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Secret video shows ‘torture’ of Syrians in Homs hospital


The footage was recorded by an unidentified employee at the hospital and was spirited out of Syria by a French news photographer. Photo: Channel 4

The footage was recorded by an unidentified employee at the hospital and was spirited out of Syria by a French news photographer. Photo: Channel 4


GRAPHIC video images of injured patients allegedly tortured by doctors in a military hospital in Homs, Syria have been revealed by Channel 4 News.

The covert footage shows wards of wounded men, blindfolded and shackled to their beds. Some show evidence of beatings.

In a chilling indication that their ordeal has been endured in the hospital itself, a rubber whip and an electric cable lie on a table in one of the wards.

Medical and human rights experts consider that that doctors intentionally inflicting torture on hospital patients to be a gross breach of medical ethics.

The footage appears to corroborate allegations of widespread use of torture in Syrian hospitals by opponents of the Assad regime, but could not be independently verified.

Electric cables are known to be one of the most commonly used instruments of torture in Syria, where they are used repeatedly to beat a suspect's feet into a bloody pulp, a practice known as "falaka".

The victim is then often forced to walk across a floor sprinkled with salt, described by some of those who have experienced it as far more painful than the beating itself.

The footage was recorded by an unidentified employee at the hospital and was spirited out of Syria by a French news photographer.

The employee testified that civilian and military surgeons at the hospital, as well as male nurses and other medical staff, were involved in perpetrating abuses against wounded patients.

"I have seen detainees being tortured by electrocution, whipping, beating with batons, and by breaking their legs," he told the photographer.

"They twist the feet until the leg breaks. They perform operations without anaesthetics. I saw them slamming detainees' heads against walls. They shackle the patients to beds. They deny them water."

The military hospital in Homs is among the most infamous in the country.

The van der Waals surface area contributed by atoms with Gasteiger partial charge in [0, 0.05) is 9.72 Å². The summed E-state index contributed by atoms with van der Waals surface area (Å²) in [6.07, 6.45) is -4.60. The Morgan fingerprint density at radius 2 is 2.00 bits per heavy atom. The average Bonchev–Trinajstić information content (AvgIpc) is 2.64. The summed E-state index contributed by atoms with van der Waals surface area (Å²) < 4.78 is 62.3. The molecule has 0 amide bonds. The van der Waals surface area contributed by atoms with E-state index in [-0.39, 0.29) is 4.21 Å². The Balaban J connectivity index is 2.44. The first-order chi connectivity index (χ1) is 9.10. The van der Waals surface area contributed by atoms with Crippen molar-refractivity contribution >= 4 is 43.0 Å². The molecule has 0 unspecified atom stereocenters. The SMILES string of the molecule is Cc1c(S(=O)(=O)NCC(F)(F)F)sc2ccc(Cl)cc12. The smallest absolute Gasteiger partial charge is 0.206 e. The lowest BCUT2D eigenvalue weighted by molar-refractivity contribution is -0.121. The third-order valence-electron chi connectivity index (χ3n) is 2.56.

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It was one of four government hospitals - including a second in Homs - identified by Amnesty International last October as places where evidence of torture was rife, although the practice was also suspected of existing in other state medical facilities elsewhere in the country.

Testimony gathered from numerous witnesses indicated that even teenage boys were being beaten, urinated on and taunted by both medical staff and the secret police.

"In many cases hospital staff appear to have taken part in torture and ill treatment of the very people they are supposed to care for," said Cilina Nasser, Amnesty's Middle East and North Africa researcher.

Many doctors who were threatened for refusing to endorse torture in their hospitals have been arrested or forced to flee the country, according to activists.

The knowledge of their likely fate has forced many protesters shot during anti-government demonstrators to seek treatment in badly equipped makeshift field hospitals, where they are tended to alongside wounded rebels.

But many still end up in government hospitals if they are caught by regime forces. Captured activists, demonstrators and rebels being held in government torture facilities are also sometimes brought to the hospitals if they are close to death, it is claimed.

Channel 4 journalist Jonathan Miller said: At the Tishreen Military Hospital, just north of the capital, I put the allegations to its director, General Faysal Hassan, who insisted that wounded insurgents and injured civilian protestors are accorded the same level of care as any other patient.

"If a terrorist comes injured, we give him every treatment," the General said. "And armed civilians."

"So what is your reaction to allegations that military doctors are refusing to treat injured protestors and are even doing worse – are involved in acts of torture?" I asked.

"This is untrue," he said. After which, he denied that Syrian army tanks would ever fire into civilian neighbourhoods.”

The latest allegations raise renewed fears for the fate of civilians in pro-opposition parts of Homs after rebels withdrew from Baba Amr and other districts in the city following the most intensive bombardment of the year-long uprising against Mr Assad experienced anywhere in Syria.

Over the weekend, Ban Ki-Moon, the UN secretary general, said he had received "grisly reports of summary execution, arbitrary detentions and torture" in Homs.

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